The Incare Program offers a home-like environment, with personalized care provided by our full-time physicians and nursing staff. The child's room may be decorated to mirror his or her room at home. Visitors of all ages are welcome 24 hours a day, seven days a week and well-behaved pets may join the family and friends in cheering up the child.
The Connecticut Hospice is proud of many significant accomplishments. Some of our key credentials are:
The Connecticut Hospice was the first hospice in America. We were also one of the first to focus on the needs of terminally ill children. Our strategic ally, The John D. Thompson Hospice Institute, provides educational programs to organizations from all over the world interested in developing new or enhancing existing hospice programs.
Like a tapestry woven with many different threads, care by The Connecticut Hospice, Inc. is an interplay of the skills of so many different professions. Within Hospice home and inpatient care, physicians, nurses, pharmacists, social workers, clergy, artists, volunteers, and consultants actively assist each patient and family in resolving the myriad of difficulties surrounding irreversible illness. It is the "team" approach - comprehensive, coordinated palliative care without gaps or overlaps - that truly distinguishes Hospice within the health care system.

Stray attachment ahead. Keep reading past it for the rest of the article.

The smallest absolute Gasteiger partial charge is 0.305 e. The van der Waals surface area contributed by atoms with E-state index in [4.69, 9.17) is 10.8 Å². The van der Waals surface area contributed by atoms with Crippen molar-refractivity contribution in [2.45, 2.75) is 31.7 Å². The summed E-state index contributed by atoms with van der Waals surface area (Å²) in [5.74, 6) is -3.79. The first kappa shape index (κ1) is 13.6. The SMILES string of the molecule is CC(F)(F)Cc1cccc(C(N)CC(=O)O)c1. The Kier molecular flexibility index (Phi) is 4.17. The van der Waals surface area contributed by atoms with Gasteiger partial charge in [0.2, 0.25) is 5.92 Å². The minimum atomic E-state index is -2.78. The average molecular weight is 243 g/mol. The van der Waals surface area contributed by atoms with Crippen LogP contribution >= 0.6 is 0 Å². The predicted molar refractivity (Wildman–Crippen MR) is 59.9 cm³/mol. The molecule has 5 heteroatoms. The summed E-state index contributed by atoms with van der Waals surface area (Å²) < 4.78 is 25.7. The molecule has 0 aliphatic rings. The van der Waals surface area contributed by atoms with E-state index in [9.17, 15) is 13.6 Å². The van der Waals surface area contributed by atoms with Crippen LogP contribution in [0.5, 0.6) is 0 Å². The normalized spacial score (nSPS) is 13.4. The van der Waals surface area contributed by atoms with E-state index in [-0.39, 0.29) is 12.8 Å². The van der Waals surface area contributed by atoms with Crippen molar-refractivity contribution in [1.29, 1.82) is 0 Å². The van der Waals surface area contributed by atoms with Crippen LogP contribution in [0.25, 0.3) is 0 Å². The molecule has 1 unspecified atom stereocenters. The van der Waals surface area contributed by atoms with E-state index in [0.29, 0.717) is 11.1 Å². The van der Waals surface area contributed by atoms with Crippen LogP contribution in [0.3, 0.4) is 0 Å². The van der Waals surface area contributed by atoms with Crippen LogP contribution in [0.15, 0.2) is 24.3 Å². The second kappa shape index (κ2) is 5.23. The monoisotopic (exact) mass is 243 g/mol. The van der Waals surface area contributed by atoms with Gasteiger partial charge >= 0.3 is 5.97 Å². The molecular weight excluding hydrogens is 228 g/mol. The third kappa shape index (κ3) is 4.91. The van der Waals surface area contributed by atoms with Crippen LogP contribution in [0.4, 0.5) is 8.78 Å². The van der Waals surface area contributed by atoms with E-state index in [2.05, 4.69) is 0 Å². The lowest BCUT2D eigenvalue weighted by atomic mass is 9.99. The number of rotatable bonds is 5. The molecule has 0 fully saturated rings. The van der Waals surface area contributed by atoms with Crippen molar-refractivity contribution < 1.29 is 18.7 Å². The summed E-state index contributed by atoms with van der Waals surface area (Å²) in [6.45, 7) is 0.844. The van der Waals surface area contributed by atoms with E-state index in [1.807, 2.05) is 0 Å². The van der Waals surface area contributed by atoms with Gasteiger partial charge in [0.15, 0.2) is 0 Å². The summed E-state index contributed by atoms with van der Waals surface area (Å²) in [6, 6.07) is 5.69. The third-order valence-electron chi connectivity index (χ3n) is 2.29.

In the inpatient building, each day begins with morning reports and chart
rounds. At this time, nurses, physicians, and pharmacists discuss medication
regiments, pain and other symptom control, and other issues related to
patient care. After reviewing each patient's chart, the physician begins
morning rounds on each patient. These daily meetings of the nurse, physician
and other members of the team assure coordinated care. The weekly interdisciplinary
team conferences resolve problems and plan care for the patient and family.
In this way, team members learn from each other and reinforce each others'
strengths. Team members also assess and refer patients to other disciplines
as the need arises. Because irreversible illness has many ramifications,
team care also includes the family.
The primary nurse initially assesses the patient and identifies problems and needs to be addressed. The nurse develops a custom-designed care plan and presents this to the rest of the interdisciplinary team. This occurs in both the home care and inpatient programs. The pharmacist, for example, provides patients and families with drug information, patient monitoring and patient counseling. An individualized approach to the design of all patients' drug regimens takes into account the unique characteristics and problems of each patient.